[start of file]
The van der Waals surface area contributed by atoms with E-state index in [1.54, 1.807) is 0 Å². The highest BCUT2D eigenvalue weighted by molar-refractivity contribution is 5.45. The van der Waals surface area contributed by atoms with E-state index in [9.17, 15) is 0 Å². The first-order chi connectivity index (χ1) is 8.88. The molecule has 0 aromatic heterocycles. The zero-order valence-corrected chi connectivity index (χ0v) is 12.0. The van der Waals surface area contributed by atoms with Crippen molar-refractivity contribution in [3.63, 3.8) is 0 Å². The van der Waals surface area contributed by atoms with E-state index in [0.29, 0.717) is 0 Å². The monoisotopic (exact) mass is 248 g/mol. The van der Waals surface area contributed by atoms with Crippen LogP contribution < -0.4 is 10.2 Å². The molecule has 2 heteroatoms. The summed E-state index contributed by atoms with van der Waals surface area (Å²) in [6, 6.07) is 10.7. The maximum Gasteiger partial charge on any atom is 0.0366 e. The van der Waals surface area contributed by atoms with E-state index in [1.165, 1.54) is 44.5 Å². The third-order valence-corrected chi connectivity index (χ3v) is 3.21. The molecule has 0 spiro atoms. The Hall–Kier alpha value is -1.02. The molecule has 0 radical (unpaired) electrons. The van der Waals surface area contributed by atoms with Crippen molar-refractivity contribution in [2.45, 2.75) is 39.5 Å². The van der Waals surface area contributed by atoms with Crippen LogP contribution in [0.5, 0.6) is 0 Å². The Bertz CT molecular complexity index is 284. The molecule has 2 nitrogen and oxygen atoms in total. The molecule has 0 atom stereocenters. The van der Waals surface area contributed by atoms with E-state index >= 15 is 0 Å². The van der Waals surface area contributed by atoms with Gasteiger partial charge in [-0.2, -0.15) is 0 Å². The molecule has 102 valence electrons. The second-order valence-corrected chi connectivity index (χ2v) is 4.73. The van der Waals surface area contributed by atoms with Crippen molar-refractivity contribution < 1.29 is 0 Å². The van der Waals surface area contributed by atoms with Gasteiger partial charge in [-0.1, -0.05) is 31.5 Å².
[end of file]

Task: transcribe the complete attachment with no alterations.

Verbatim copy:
The van der Waals surface area contributed by atoms with E-state index in [1.54, 1.807) is 0 Å². The highest BCUT2D eigenvalue weighted by molar-refractivity contribution is 5.45. The van der Waals surface area contributed by atoms with E-state index in [9.17, 15) is 0 Å². The first-order chi connectivity index (χ1) is 8.88. The molecule has 0 aromatic heterocycles. The zero-order valence-corrected chi connectivity index (χ0v) is 12.0. The van der Waals surface area contributed by atoms with Crippen molar-refractivity contribution in [3.63, 3.8) is 0 Å². The van der Waals surface area contributed by atoms with E-state index in [0.29, 0.717) is 0 Å². The monoisotopic (exact) mass is 248 g/mol. The van der Waals surface area contributed by atoms with Crippen LogP contribution < -0.4 is 10.2 Å². The molecule has 2 heteroatoms. The summed E-state index contributed by atoms with van der Waals surface area (Å²) in [6, 6.07) is 10.7. The maximum Gasteiger partial charge on any atom is 0.0366 e. The van der Waals surface area contributed by atoms with E-state index in [1.165, 1.54) is 44.5 Å². The third-order valence-corrected chi connectivity index (χ3v) is 3.21. The molecule has 0 spiro atoms. The Hall–Kier alpha value is -1.02. The molecule has 0 radical (unpaired) electrons. The van der Waals surface area contributed by atoms with Crippen molar-refractivity contribution in [2.45, 2.75) is 39.5 Å². The van der Waals surface area contributed by atoms with Crippen LogP contribution in [0.5, 0.6) is 0 Å². The Bertz CT molecular complexity index is 284. The molecule has 2 nitrogen and oxygen atoms in total. The molecule has 0 atom stereocenters. The van der Waals surface area contributed by atoms with E-state index >= 15 is 0 Å². The van der Waals surface area contributed by atoms with Gasteiger partial charge in [-0.2, -0.15) is 0 Å². The molecule has 102 valence electrons. The second-order valence-corrected chi connectivity index (χ2v) is 4.73. The van der Waals surface area contributed by atoms with Crippen molar-refractivity contribution < 1.29 is 0 Å². The van der Waals surface area contributed by atoms with Gasteiger partial charge in [-0.1, -0.05) is 31.5 Å².